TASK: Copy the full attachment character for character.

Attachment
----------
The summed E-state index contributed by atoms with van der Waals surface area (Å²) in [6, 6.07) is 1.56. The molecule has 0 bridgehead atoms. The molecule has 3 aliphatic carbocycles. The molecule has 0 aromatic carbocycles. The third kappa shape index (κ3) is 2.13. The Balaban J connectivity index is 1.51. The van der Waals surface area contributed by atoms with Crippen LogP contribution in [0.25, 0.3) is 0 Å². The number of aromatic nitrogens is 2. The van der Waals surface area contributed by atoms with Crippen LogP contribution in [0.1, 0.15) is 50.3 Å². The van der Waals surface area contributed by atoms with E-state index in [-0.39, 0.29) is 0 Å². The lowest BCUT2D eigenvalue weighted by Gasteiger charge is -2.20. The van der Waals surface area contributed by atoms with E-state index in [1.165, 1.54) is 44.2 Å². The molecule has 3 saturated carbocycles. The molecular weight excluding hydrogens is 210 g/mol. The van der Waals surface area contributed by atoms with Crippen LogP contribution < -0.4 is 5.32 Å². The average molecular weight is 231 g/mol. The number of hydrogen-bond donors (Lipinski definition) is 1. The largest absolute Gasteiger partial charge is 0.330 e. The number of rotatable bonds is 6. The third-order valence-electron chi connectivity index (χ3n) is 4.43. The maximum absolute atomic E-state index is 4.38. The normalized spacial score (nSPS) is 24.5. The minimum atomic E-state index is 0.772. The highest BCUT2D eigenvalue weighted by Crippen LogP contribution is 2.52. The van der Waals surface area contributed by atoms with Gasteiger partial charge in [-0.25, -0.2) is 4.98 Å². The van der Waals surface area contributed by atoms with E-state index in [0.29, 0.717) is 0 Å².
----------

The summed E-state index contributed by atoms with van der Waals surface area (Å²) in [6, 6.07) is 1.56. The molecule has 0 bridgehead atoms. The molecule has 3 aliphatic carbocycles. The molecule has 0 aromatic carbocycles. The third kappa shape index (κ3) is 2.13. The Balaban J connectivity index is 1.51. The van der Waals surface area contributed by atoms with Crippen LogP contribution in [0.25, 0.3) is 0 Å². The number of aromatic nitrogens is 2. The van der Waals surface area contributed by atoms with Crippen LogP contribution in [0.1, 0.15) is 50.3 Å². The van der Waals surface area contributed by atoms with E-state index in [-0.39, 0.29) is 0 Å². The lowest BCUT2D eigenvalue weighted by Gasteiger charge is -2.20. The van der Waals surface area contributed by atoms with E-state index in [1.165, 1.54) is 44.2 Å². The molecule has 3 saturated carbocycles. The molecular weight excluding hydrogens is 210 g/mol. The van der Waals surface area contributed by atoms with Crippen LogP contribution < -0.4 is 5.32 Å². The average molecular weight is 231 g/mol. The number of hydrogen-bond donors (Lipinski definition) is 1. The largest absolute Gasteiger partial charge is 0.330 e. The number of rotatable bonds is 6. The third-order valence-electron chi connectivity index (χ3n) is 4.43. The maximum absolute atomic E-state index is 4.38. The normalized spacial score (nSPS) is 24.5. The minimum atomic E-state index is 0.772. The highest BCUT2D eigenvalue weighted by Crippen LogP contribution is 2.52. The van der Waals surface area contributed by atoms with Gasteiger partial charge in [-0.25, -0.2) is 4.98 Å². The van der Waals surface area contributed by atoms with E-state index in [0.29, 0.717) is 0 Å².